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木樨肉 (Moo Shu Pork)
Moo shu pork (木樨肉)
Moo shu pork (also spelled moo shi pork, mu shu or mu xu pork) is a dish of northern Chinese origin, possibly originally from Shandong. It is believed to have first appeared on the menus of Chinese restaurants in the United States in the late 1960s, and is also a staple of American Chinese cuisine.
In its traditional Chinese version, moo shu pork consists of sliced or shredded pork chop meat and scrambled eggs, stir fried in sesame and/or peanut oil together with thinly sliced wood ear mushrooms and day lily buds. Thinly sliced bamboo shoots may also be used. The dish is seasoned with minced ginger and garlic, scallions, soy sauce, and rice cooking wine.
Moo shu pork is served with a small dish of hoisin sauce (海鮮醬) and several warm, steamed, thin, white tortilla-like wrappers made of flour, called "moo shu pancakes" (Chinese: 木须饼), "Mandarin pancakes", or báo bǐng (薄饼, literally "thin pancakes"); these are similar to those served with Peking Duck. In the late 20th century, some North American Chinese restaurants began serving Mexican-style flour tortillas, which are thicker and more brittle, in place of the traditional moo shu wrappers.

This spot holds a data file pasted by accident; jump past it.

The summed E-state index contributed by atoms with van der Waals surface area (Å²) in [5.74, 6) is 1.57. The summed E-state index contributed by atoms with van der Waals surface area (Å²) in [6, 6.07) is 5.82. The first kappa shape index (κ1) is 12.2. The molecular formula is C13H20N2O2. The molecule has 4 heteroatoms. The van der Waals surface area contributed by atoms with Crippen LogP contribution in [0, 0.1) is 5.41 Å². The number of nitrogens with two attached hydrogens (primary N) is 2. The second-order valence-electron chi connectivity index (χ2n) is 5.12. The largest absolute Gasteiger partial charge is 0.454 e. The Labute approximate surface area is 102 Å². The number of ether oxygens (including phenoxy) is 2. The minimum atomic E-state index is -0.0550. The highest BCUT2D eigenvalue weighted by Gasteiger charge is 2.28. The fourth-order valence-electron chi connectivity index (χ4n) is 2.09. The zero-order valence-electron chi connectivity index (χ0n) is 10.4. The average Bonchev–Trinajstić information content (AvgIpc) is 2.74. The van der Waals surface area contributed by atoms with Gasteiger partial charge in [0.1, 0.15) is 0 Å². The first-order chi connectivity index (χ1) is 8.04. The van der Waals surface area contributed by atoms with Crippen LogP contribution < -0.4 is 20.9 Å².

The moo shu pork is then wrapped in the moo shu pancakes, which are eaten by hand in the manner of a soft taco. The diner may wrap his or her own pancakes; in some Chinese restaurants, waiters or waitress will do so. First, a small amount of hoisin sauce is spread onto the pancake, then some moo shu pork is placed in the center of the pancake. The bottom of the pancake is folded up (to prevent the contents from falling out), then the sides of the pancake are folded or wrapped, in the manner of a soft taco. Unlike the practice in wrapping a burrito, the top is usually not folded over, as the pancake is generally eaten immediately and thus there is no danger of the food falling out of the top, which is the part that is eaten first. Because the dish often contains a great deal of liquid, care must be taken that the pancake does not become soaked through and break during rolling or eating.
Like Chinese noodle dishes, moo shu pork is not typically served with steamed rice.